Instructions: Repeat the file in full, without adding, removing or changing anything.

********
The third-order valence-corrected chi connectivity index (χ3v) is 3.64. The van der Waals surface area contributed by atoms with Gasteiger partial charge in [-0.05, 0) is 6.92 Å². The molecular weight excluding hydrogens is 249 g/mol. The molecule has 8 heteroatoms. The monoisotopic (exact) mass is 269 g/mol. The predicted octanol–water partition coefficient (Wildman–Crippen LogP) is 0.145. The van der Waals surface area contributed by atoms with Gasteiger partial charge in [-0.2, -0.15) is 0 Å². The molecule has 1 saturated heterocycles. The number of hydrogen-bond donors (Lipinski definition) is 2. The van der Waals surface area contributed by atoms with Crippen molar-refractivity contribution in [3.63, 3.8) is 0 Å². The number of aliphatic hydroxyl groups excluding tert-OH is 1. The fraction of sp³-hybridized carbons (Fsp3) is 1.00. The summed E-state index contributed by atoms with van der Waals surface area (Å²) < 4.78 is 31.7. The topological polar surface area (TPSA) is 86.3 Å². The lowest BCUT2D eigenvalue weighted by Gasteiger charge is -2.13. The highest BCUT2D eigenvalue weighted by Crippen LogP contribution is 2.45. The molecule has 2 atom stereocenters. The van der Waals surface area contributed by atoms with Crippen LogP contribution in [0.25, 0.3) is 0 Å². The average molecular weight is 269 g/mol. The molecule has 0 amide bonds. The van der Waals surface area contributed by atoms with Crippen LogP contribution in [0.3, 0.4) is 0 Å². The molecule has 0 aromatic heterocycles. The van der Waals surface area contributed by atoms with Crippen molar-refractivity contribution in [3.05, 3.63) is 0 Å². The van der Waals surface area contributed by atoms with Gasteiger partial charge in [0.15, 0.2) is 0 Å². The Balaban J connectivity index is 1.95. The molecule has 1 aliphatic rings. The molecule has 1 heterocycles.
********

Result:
The third-order valence-corrected chi connectivity index (χ3v) is 3.64. The van der Waals surface area contributed by atoms with Gasteiger partial charge in [-0.05, 0) is 6.92 Å². The molecular weight excluding hydrogens is 249 g/mol. The molecule has 8 heteroatoms. The monoisotopic (exact) mass is 269 g/mol. The predicted octanol–water partition coefficient (Wildman–Crippen LogP) is 0.145. The van der Waals surface area contributed by atoms with Gasteiger partial charge in [-0.2, -0.15) is 0 Å². The molecule has 1 saturated heterocycles. The number of hydrogen-bond donors (Lipinski definition) is 2. The van der Waals surface area contributed by atoms with Crippen molar-refractivity contribution in [3.63, 3.8) is 0 Å². The number of aliphatic hydroxyl groups excluding tert-OH is 1. The fraction of sp³-hybridized carbons (Fsp3) is 1.00. The summed E-state index contributed by atoms with van der Waals surface area (Å²) < 4.78 is 31.7. The topological polar surface area (TPSA) is 86.3 Å². The lowest BCUT2D eigenvalue weighted by Gasteiger charge is -2.13. The highest BCUT2D eigenvalue weighted by Crippen LogP contribution is 2.45. The molecule has 2 atom stereocenters. The van der Waals surface area contributed by atoms with Crippen LogP contribution in [0.25, 0.3) is 0 Å². The average molecular weight is 269 g/mol. The molecule has 0 amide bonds. The van der Waals surface area contributed by atoms with Crippen LogP contribution in [0.3, 0.4) is 0 Å². The molecule has 0 aromatic heterocycles. The van der Waals surface area contributed by atoms with Crippen molar-refractivity contribution in [3.05, 3.63) is 0 Å². The van der Waals surface area contributed by atoms with Gasteiger partial charge in [0.15, 0.2) is 0 Å². The Balaban J connectivity index is 1.95. The molecule has 1 aliphatic rings. The molecule has 1 heterocycles.